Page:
Jun 3, 2011, 1:48 PM
Robert Neil Hutley, the Project Manager of the Legal Capacity Building Programme (LCBP) Phase II of the UK Department for International Development (DfID) has said that the whole purpose of the LCBP is to make justice more accessible to the poor and disadvantaged in society.
"Justice delayed is justice denied," Barrister Hutley said, adding that since the start of the project, there have been excellent and significant strides in the improvement of the quality of justice in The Gambia.
Speaking in an exclusive interview with our reporter yesterday, Mr. Hutley said the LCBP is a three-year project helping three institutions namely, the Ministry of Justice, Gambia Bar Association and the Judiciary.
"We have installed functional computers in three high court rooms so as to facilitate speedy justice, and the reporting of court proceedings in a more accurate manner. We have done a significant amount of training for judges, senior judicial staff, and magistrates, all geared towards capacitating them," he added.
The project, he stated, supported the development of strategic plans, and the supply of a significant number of computers.
Mr. Hutley told our reporter that they also supported the appointment of six temporary judges presently serving at the high court in Banjul, with the purpose of dealing with the huge backlog of cases.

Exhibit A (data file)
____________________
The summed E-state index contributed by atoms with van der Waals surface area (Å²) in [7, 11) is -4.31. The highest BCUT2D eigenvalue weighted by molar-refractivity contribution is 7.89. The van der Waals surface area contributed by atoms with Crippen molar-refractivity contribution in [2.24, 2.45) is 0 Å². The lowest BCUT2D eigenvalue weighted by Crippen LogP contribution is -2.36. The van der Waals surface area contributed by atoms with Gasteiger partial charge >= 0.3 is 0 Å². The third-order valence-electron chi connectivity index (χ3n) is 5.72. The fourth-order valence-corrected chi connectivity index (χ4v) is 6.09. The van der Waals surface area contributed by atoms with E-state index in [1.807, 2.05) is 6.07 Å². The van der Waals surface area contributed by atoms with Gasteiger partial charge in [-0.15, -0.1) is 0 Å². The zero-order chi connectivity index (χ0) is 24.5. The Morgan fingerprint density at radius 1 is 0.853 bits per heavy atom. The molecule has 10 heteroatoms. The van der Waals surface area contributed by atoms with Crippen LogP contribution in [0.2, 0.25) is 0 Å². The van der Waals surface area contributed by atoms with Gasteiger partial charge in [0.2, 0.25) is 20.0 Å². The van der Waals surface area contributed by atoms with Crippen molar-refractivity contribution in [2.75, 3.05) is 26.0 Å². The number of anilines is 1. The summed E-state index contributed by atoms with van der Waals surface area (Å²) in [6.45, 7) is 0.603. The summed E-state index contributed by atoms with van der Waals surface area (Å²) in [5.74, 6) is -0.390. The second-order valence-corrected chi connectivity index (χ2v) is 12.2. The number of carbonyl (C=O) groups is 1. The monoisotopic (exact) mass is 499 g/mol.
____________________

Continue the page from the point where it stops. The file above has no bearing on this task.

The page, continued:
"LCBP Project has also funded and organised three Supreme Court sessions and the Chief Justice travelled to Ghana to recruit Supreme Court judges. We also supported the Solicitor-General in scouting prosecutors for the AG Chambers," he noted.
Barrister Hutley said his project also facilitated court sittings in the provinces to support the reduction of the backlog of cases, noting that they provided substantial training for district tribunals and the publication of legal journals.
For the Ministry of Justice, Mr. Hutley said through the LCBP project, they have established a comprehensive law library at the Ministry of Justice with legal textbooks and computers.
He said they also helped in the electrification of the Ministry of Justice, and sent secretary trainers to Swaziland and conducted management training for staff of the ministry.
He further stated that the project has contributed immensely towards ensuring justice delivery, adding that they have also supported the legal drafter to go to the UK for high level legal drafting.
Dilating further on the support rendered by the project, he said, the project supported the Gambia Bar Association, citing the establishment of the GBA Secretariat and the conference room, as well as payment of the executive secretary?s salaries.
"The project sponsors the Bar Week and sent some members of the Bar to Uganda," he said, adding that the project will phase out in June 2011.
Also speaking in an interview, Sanna Dahaba, the Project Co-ordinator said the objective of DfID's support is to ensure that the Gambian legal system is strengthened through the introduction of incremental reforms that will improve efficiency and effectiveness. This, he added, will better ensure access to justice to the poor.
"Phase II will continue to develop the progress gained in phase I (2004-2007). It will support DfID's overall policy in The Gambia, which focuses on promoting human rights and participatory processes, and achieving better performance against international development targets through the PRSP framework," Dahaba added.